Like them or not, guns are as American as covered wagons and the infield-fly rule. The revolutionaries and pioneers who forged the nation and peopled its wilderness really did cling to their guns as tenaciously as they clung to their religion. And while modern cosmopolitans may be shocked by the gun violence in this country the worst among wealthy nations by far well, that's an American tradition too.
Gun control is not. The mayhem in Tucson has revived a debate over America's gun culture that resurfaces every time some lunatic overexercises his right to bear arms. How could Jared Loughner be considered too dangerous to attend community college but not too dangerous to buy a Glock? Why are we allowed to pack heat at a Safeway when we can't pack shampoo in our carry-ons? Does the Second Amendment really protect our right to a magazine that holds 30 bullets? It's a necessary debate, but in the political arena, at least, the results are consistently lopsided. As National Rifle Association executive vice president Wayne LaPierre proclaimed two years ago, the guys with the guns make the rules.
Arizona, with its Old West heritage, has been at the forefront of the gun-rights movement. Last year, it passed a law making it the third state after predominantly rural Vermont and Alaska to allow citizens to carry concealed weapons without a permit. Another law allows Arizonans to carry guns in bars, as long as they're not drinking. The vast majority of the state's politicians including Loughner's primary target, Congresswoman Gabrielle Giffords, a Democrat and gun owner are strong Second Amendment supporters. Congressman Trent Franks, a Republican and gun owner, points out that Arizona has a much lower gun-violence rate than Washington, D.C., which has much more restrictive gun laws. "Criminals always prefer unarmed victims," Franks says. There have been no reports out of Arizona of any credible push for new gun restrictions; in fact, several reports show citizens are flocking to gun shops to increase their firepower.
Unfortunately, the gun-rights vision of well-armed citizens shooting down an outlaw like Loughner midrampage did not come true in this case. Nationally, less than 1% of all gun deaths involve self-defense; the rest are homicides, suicides and accidents. In a study of 23 high-income countries, the U.S. had 80% of the gun deaths, along with a gun homicide rate nearly 20 times higher than the rest of the sample. Still, the gun-control movement has gotten little political traction outside selected major cities, and all but three states have laws that invalidate local gun restrictions. According to the NRA, 25 states have adopted "your home is your castle" laws that give homeowners wide latitude to shoot people on their property without fear of prosecution, and only 10 states prohibit or severely restrict the carrying of firearms in public.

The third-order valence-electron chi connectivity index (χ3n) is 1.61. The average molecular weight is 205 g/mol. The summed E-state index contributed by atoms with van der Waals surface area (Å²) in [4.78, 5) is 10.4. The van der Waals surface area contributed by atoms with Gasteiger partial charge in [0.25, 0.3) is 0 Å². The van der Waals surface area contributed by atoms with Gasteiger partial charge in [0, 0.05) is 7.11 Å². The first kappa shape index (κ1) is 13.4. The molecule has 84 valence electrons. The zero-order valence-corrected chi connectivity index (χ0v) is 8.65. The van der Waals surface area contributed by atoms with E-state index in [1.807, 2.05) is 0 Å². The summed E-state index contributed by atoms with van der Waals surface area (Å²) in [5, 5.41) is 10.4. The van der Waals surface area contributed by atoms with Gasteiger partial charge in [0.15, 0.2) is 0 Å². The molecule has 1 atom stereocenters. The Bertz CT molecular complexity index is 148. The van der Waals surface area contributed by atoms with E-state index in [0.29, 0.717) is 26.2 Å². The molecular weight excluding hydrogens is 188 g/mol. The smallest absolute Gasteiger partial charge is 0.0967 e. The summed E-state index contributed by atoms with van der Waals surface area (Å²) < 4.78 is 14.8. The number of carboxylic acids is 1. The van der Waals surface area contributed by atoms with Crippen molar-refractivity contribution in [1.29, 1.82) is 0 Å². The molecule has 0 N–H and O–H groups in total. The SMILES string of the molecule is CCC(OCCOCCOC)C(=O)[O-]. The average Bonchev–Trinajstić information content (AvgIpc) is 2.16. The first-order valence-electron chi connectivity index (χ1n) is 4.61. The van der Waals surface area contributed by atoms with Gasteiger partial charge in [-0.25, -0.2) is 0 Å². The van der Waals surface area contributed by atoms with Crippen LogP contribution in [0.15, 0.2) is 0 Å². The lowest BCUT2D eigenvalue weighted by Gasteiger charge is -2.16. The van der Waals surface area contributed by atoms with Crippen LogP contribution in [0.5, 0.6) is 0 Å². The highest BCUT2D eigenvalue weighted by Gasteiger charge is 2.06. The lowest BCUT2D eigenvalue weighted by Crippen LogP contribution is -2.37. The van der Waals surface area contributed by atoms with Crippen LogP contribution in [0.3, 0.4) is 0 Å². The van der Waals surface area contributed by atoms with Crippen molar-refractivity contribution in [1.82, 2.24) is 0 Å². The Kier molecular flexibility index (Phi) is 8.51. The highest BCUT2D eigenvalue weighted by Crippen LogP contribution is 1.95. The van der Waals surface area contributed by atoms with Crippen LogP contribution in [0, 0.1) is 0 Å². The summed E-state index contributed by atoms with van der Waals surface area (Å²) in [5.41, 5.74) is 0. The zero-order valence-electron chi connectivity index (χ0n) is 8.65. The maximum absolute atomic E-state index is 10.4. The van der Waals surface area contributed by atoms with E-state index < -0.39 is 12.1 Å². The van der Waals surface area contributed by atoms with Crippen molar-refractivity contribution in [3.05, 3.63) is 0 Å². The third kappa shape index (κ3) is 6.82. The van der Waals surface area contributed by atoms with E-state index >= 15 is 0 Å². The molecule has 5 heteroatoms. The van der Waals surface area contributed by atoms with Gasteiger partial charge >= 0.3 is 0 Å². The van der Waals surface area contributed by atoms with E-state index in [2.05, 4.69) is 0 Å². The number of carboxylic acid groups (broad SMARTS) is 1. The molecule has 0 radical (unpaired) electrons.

In recent years, despite periodic spasms of attention after mass killings like those at Columbine and Virginia Tech, gun control has made no headway at the federal level either. It's telling that a progressive Chicago Democrat like President Obama a longtime gun-control advocate whose election inspired fervent warnings about Big Government's confiscating firearms has carefully avoided the topic in the White House. He even signed two laws that included provisions expanding gun access, one in national parks and one on Amtrak trains. If he objected to the provisions, he kept his objections to himself. A Brady Campaign to Prevent Gun Violence report gave Obama an F for leadership on gun control. "We haven't seen a lot of political courage on this issue," says Brady Campaign president Paul Helmke, a former Republican mayor of Fort Wayne, Ind. "Republicans march in lockstep with the NRA, and Democrats are scared to death."